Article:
Most likely all organic growers will have to get certified within the next couple of years. A federal organic standards law was enacted in 1990, requiring third-party certification for everyone who sells produce labeled organic. Long-delayed regulations to implement the law are at last in final form. They should be released for public comment this fall and could go into effect next year.

In the meantime, in most farmers markets, conventional farmers and those sporting signs proclaiming their produce "registered organic," and "certified organic" line up side by side with still others who label their displays "pesticide free," a designation that has no legal meaning. Do consumers know the difference?

Officials with CCOF, whose members pay a pretty penny for the right to call themselves certified, certainly think consumers do. "The seal and name are very well recognized in the market place," said McElroy. "People have a lot of confidence in it." Clem Clay, co-manager of the Berkeley markets, is not quite so sure. "Some certainly do," he says "But not enough."

Jim Birch, of Flora Bella Farms in Three Rivers, one of the few certified growers in Los Angeles-area markets, has an even dimmer view of consumer awareness. "I feel that people don't know." He explains, every time someone asks, about the elaborate inspections that he has to undergo and about the fact that his "registered" competitors "don't have to do any of that." But Birch doesn't blame the registered farmers, most of whom want the inspection program that they feel they have paid for.

"Actually I feel ripped off by the state because I also have to pay fees to the state to be registered. I'm already paying CCOF for that same service, and the state doesn't provide me with that service," Birch said.

April 1997

Official Says Inspections Have Impact Despite Skimpy Enforcement Budget

At a session on organic standards at the Farm Conference sponsored by the University of California’s Small Farm Center in February, Marin County Agricultural Commissioner Stacy Carlsen refuted criticisms of the delay in starting spot inspections under the California's organic registration program. The program now covers about 1,900 farmers and produce handlers, who pay annual fees of as much as $2,000 for farmers with more than $5 million in production, down to $25 for farmers with less than $10,000 in crops. It doesn’t add up to a great deal of money, Carlsen said.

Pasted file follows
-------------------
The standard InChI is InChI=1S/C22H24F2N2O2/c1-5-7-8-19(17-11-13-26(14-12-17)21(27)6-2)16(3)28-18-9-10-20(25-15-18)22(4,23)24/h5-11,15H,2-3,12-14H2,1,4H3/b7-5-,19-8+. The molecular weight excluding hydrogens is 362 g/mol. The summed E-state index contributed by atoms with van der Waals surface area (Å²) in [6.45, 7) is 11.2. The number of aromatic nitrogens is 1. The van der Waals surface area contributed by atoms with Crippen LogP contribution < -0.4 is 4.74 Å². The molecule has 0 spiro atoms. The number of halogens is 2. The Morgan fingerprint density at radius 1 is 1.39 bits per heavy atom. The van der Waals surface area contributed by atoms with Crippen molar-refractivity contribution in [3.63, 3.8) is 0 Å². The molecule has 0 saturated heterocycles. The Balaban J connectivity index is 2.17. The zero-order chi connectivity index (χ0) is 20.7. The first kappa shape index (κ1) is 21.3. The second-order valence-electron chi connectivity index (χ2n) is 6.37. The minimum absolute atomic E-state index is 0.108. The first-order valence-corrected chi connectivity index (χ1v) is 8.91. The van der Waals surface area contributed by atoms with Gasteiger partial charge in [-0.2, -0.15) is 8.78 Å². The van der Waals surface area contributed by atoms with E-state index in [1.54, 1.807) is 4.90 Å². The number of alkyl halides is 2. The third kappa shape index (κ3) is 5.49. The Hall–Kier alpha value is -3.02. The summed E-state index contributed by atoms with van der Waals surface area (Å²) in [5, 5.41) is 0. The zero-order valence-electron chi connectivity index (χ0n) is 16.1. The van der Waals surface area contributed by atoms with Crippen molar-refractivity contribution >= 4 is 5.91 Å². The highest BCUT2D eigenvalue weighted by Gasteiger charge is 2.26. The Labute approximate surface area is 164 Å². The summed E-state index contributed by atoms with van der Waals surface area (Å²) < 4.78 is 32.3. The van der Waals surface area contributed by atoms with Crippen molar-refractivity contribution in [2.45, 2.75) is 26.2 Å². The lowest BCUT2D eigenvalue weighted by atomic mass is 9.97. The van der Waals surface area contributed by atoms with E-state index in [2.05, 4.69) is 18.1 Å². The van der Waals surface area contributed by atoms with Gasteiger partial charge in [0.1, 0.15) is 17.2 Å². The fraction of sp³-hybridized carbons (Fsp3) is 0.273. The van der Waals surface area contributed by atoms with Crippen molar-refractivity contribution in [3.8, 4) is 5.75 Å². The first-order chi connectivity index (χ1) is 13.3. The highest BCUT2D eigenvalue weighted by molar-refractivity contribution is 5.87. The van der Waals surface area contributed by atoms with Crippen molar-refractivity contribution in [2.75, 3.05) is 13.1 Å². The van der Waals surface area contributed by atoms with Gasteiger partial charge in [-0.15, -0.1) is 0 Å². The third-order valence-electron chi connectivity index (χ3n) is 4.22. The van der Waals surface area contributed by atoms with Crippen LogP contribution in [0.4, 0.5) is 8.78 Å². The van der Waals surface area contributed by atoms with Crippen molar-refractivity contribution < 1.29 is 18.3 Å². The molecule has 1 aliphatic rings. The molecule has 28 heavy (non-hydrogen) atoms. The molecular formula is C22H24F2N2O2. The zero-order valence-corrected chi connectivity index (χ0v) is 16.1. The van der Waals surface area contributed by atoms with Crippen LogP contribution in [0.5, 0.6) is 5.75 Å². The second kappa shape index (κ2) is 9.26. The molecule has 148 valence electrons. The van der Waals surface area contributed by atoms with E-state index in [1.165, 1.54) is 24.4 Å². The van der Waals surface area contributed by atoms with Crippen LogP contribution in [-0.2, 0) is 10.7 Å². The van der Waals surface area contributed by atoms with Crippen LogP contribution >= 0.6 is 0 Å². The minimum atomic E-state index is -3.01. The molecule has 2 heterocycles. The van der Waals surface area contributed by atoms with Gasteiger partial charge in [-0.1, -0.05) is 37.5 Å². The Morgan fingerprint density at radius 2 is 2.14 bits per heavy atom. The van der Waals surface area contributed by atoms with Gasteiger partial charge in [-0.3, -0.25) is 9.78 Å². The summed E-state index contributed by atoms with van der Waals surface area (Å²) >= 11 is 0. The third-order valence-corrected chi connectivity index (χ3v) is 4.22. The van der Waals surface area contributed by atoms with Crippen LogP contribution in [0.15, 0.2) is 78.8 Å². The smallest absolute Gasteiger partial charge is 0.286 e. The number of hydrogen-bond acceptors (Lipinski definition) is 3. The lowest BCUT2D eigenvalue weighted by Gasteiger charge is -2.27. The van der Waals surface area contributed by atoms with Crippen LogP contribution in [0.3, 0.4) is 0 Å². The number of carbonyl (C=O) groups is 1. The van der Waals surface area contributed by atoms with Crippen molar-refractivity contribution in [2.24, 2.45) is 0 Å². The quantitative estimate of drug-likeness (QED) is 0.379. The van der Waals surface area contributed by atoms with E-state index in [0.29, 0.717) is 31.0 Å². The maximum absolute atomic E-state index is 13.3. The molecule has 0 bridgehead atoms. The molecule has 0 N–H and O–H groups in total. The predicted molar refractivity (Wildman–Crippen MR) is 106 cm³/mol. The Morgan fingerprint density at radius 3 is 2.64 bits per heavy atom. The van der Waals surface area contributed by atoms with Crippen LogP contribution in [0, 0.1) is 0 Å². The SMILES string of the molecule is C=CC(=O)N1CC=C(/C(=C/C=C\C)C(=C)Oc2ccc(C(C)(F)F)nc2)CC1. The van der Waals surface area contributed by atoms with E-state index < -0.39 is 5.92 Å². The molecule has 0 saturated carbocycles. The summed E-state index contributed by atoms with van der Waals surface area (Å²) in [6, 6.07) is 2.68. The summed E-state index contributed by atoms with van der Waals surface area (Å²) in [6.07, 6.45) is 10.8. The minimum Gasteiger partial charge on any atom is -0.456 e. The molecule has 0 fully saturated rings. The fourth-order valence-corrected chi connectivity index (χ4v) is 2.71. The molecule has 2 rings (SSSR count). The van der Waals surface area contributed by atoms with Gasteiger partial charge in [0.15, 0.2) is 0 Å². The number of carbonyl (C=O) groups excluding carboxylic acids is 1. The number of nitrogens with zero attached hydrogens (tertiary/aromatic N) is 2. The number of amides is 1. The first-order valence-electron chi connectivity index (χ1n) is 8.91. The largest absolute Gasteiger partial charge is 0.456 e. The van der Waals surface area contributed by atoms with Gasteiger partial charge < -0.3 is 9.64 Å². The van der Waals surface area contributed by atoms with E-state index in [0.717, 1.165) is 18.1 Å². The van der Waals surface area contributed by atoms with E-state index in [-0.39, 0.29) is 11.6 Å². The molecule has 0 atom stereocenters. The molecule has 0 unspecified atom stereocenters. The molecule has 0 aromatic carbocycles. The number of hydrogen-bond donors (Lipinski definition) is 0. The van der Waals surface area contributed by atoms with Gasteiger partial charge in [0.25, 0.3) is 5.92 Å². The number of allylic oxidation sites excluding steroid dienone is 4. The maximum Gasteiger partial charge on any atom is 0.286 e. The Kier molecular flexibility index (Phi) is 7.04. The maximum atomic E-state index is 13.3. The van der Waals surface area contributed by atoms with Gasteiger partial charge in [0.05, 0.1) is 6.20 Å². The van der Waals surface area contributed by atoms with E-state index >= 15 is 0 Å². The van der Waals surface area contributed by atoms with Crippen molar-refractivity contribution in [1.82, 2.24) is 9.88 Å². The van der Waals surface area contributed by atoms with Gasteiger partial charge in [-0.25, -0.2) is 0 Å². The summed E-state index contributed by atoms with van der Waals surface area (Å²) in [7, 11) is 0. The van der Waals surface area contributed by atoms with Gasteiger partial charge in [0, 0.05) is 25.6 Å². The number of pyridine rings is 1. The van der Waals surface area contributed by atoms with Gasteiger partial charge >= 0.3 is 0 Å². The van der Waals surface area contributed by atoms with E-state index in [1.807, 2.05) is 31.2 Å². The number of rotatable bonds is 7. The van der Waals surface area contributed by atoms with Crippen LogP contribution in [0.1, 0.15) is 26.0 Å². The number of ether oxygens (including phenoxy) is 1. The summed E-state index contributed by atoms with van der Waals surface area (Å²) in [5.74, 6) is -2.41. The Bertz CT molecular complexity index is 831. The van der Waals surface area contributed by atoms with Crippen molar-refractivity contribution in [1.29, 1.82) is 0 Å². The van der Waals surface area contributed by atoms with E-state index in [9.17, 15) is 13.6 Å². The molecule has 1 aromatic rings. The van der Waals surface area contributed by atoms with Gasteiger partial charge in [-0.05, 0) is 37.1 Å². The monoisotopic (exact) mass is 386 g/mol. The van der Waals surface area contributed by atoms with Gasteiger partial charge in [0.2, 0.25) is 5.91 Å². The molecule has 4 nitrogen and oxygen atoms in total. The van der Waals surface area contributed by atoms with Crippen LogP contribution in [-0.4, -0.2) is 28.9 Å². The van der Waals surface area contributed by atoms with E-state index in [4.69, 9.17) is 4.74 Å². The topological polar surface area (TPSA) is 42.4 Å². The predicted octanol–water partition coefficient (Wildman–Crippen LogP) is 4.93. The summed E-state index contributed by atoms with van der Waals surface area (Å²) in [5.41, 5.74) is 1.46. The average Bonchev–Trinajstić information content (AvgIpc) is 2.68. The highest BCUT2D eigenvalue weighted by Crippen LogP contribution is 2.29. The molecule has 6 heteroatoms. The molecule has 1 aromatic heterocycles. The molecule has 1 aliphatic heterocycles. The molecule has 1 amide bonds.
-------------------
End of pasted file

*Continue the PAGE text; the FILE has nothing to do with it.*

The spot inspections, which are now underway, will be funded at a rate of $25,000 per year to be divided among the 54 agricultural commissioner’s offices according to the number of registered organic farmers in each county. The program will provide a separate amount of up to $10,000 per year to pay for complaint investigations. For Marin County, the spot inspection program will have to make do on $420 a year, which will enable the agricultural commissioner’s office to conduct about a dozen inspections, Carlsen said.

Despite the minimal funding for organic inspections, officials have had an impact, Carlsen said. Complaint investigations have yielded 54 citations since 1990 and officials have collected more than $48,000 in fines ($30,000 of that in one case against a Sonoma County apple grower last year).

"You can see we’ve stepped on a few toes," Carlsen said. But he acknowledged that the budget limitations have an impact on enforcement. "The frustration level is with us too, because we see people who we think may not be up to snuff," he said. But officials can’t afford the extensive and costly investigation that it would take to find out for sure, he said.

Marin County officials have already carried out their full year allotment of inspections. While they levied no civil penalties, they cited one organic producer for illegally commingling organic and conventional produce at a farmers market. Carlsen said he considered that a serious violation but will not impose financial penalties unless the problem recurs.

While the number of California farms with registered organic acreage approaches 2,000, there are about 650 certified organic farms in California covering about 75,000 certified acres, said Bowman of CCOF, the accrediting association for most of them. Certified organic growers have to submit to extensive, mandatory inspections by an independent association like CCOF, which has a budget of $730,000 a year and a staff of 10.

If a federal organic standards law ever takes effect, all organic farmers will have to be certified. Congress passed such a law, the Organic Foods Production Act of 1990. But federal agricultural officials still haven’t completed work on regulations to implement the law. Federal organic certification, once thought to be imminent, now seems to be fading further into the future.

At the earliest, the federal law could take effect two years from now, said Suzanne Vaupel, a lawyer in Sacramento who follows organic regulations. "I think it may happen eventually -- and some of us may still be alive to see it," she said.

An unscientific survey by Seasonal Chef last summer of 22 farmers markets, half in northern and the other half in southern California, found that one-quarter of the 375 market displays counted at Northern California markets and one-fifth of the 401 displays at Southern California markets claimed to be either certified or registered organic. Four-fifths of the Southern California organic farmers were registered organic while just over half of the Northern California farmers were certified.

Copyright 1997 Seasonal Chef